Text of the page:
Our survey of entrepreneurs was extended to include responses received by colleagues in firms from our global network, Nexia International, providing data from 22 countries around the world and allowing us to see how the UK business environment and the attitude of UK entrepreneurs differs from the rest of the world.
The survey reveals that UK entrepreneurs are more confident than those in other countries in achieving their business objectives over the next 12 months, despite the economic uncertainties created by Brexit. As in previous years, our survey shows that entrepreneurs are naturally optimistic and see opportunities in the most challenging of times.
Confidence compared to last year
Compared to the previous year, entrepreneurs from other countries have seen more of an improvement in their level of confidence. In the UK market, the number of respondents who are “more confident” only marginally exceeds the number who are “less confident”, which therefore presents a fairly similar overall picture to the previous year.
The high level of business confidence in the UK is also reflected in the hiring intentions of UK entrepreneurs, who report more of an appetite for increasing headcount when compared to those in other countries.
Achieving business objectives
Customer relationships and finding staff with the rights skills were the two most important factors in each of the countries surveyed.
However, interestingly, the UK was the only country to rank staffing as the number one issue. This underlines the challenges facing UK businesses as a result of skills shortages in many sectors, which is often addressed by relying on overseas labour coming to the UK – something that cannot be taken for granted after the UK leaves the EU.
An interesting finding from the country by country analysis was that the US would appear to the easiest place to secure funding but had the highest proportion of respondents highlighting supply chain issues as a challenge.
Most likely exit scenario
One third of global entrepreneurs have no idea what their exit scenario might be. Only 20% of UK entrepreneurs were similarly uncertain – suggesting that more thought is given to this important matter in the UK. Indeed, only the US seem to be better prepared for an exit event, with just 13% having no idea what their most likely exit scenario may be.
In the UK, a trade sale was cited as being the most likely exit scenario (33% of respondents), with family succession, a management buy-out or a sale to private equity being far less likely (with the number of respondents selecting these options ranging from 10%-17%).
Ambitions for the development of the business
When we asked respondents to comment on their personal ambitions in terms of national and international expansion, the results were similar. However, UK entrepreneurs were more inclined to look beyond their local area for expansion opportunities.
We asked respondents to tell us which international markets were of most interest to them. Of those UK companies looking to expand overseas, 41% were considering Europe, 23% North America and 18% Asia.
A pattern that emerged from the survey was that global entrepreneurs looking at international markets demonstrated a clear preference for countries based on geographic proximity or a common language. For example, the Spanish were interested in South America as well as the rest of Europe and the South Africans expressed a preference for other African markets. Entrepreneurs in the US showed the most ‘global’ outlook when considering international markets.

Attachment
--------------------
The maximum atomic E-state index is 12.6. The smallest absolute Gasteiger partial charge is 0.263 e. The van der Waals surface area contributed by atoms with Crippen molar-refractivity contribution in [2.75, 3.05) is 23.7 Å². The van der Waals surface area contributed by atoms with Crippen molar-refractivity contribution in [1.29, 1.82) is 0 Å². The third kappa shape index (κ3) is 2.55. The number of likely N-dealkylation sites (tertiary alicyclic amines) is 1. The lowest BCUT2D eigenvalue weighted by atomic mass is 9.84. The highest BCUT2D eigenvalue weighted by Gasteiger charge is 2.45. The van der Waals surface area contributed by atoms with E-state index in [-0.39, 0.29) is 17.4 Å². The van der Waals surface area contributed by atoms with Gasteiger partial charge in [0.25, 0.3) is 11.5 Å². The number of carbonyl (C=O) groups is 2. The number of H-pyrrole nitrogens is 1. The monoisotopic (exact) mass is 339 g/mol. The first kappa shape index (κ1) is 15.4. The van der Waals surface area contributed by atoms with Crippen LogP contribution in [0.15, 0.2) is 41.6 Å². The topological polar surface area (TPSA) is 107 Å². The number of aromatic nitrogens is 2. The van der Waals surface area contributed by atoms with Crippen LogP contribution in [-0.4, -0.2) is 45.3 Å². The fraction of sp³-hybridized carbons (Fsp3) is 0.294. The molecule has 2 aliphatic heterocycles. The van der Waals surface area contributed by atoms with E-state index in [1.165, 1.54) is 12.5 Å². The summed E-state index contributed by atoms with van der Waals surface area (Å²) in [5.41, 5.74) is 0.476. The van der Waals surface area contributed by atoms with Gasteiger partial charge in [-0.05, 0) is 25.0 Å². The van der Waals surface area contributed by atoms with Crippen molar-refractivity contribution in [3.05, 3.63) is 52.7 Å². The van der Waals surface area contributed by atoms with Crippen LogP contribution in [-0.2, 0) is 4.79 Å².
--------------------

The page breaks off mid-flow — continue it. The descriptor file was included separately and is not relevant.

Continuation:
Attitude to risk
As in our last survey, it is evident that UK entrepreneurs do not operate a ‘high risk’ approach to business, despite often having naturally optimistic personalities. We were interested in how this might compare with a global population of entrepreneurs – in particular the US, where there is a perception that an entrepreneurial culture is more prevalent. In fact, the results were very similar.
Government support for entrepreneurs
Asking entrepreneurs around the world to highlight what they wanted their country’s government to do to help them achieve their business objectives highlighted some interesting themes. Firstly, the UK offers a favourable tax environment for entrepreneurs and there is therefore less of a call in the UK for the government to provide further tax incentives. Secondly, the UK’s skills shortage is considered to be such a challenge that the UK entrepreneurs surveyed see far more of a need for government intervention than in other countries.
Working with Saffery Champness
The entrepreneurs we work with appreciate the fact that we share their passion and energy for business. We understand their drive to maximise enterprise value and we take time to consider the personal and commercial goals that motivate them.
A core part of our offering to our entrepreneurial clients is a tax advisory and compliance service that ensures that everything they do, whether in their businesses or when looking at their private and family wealth, is planned and structured to be as tax efficient as possible, without ever losing sight of their immediate or longer term commercial and broader personal objectives.
Our partner-led approach means that one of our partners is always available to offer valuable strategic advice, alongside the everyday work that business owners expect from their accountancy advisers.
By getting to know our clients well, we can advise them according to their individual aspirations, whether that be to prepare for sale, provide for their families or create an environment that allows them to continue working in the business for many years to come.
For more information on how we work with entrepreneurs or to contact one of our expert team, please visit our entrepreneurs page.